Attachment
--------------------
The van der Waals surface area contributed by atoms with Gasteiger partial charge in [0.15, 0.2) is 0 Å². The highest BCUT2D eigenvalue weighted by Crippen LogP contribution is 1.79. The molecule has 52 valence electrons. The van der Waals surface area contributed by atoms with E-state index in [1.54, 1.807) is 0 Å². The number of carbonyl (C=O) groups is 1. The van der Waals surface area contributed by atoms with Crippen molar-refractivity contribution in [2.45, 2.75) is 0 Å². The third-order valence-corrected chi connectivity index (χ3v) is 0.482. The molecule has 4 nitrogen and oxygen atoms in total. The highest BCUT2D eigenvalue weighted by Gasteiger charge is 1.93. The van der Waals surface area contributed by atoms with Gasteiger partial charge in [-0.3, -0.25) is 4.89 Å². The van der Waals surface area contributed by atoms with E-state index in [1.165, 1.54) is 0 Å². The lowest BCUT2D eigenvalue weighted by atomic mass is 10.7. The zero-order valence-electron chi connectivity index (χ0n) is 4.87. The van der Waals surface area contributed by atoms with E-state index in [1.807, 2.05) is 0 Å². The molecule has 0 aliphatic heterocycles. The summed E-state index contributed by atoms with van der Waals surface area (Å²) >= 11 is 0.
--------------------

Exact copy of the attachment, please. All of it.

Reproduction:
The van der Waals surface area contributed by atoms with Gasteiger partial charge in [0.15, 0.2) is 0 Å². The highest BCUT2D eigenvalue weighted by Crippen LogP contribution is 1.79. The molecule has 52 valence electrons. The van der Waals surface area contributed by atoms with E-state index in [1.54, 1.807) is 0 Å². The number of carbonyl (C=O) groups is 1. The van der Waals surface area contributed by atoms with Crippen molar-refractivity contribution in [2.45, 2.75) is 0 Å². The third-order valence-corrected chi connectivity index (χ3v) is 0.482. The molecule has 4 nitrogen and oxygen atoms in total. The highest BCUT2D eigenvalue weighted by Gasteiger charge is 1.93. The van der Waals surface area contributed by atoms with Gasteiger partial charge in [-0.3, -0.25) is 4.89 Å². The van der Waals surface area contributed by atoms with E-state index in [1.165, 1.54) is 0 Å². The lowest BCUT2D eigenvalue weighted by atomic mass is 10.7. The zero-order valence-electron chi connectivity index (χ0n) is 4.87. The van der Waals surface area contributed by atoms with E-state index in [1.807, 2.05) is 0 Å². The molecule has 0 aliphatic heterocycles. The summed E-state index contributed by atoms with van der Waals surface area (Å²) >= 11 is 0.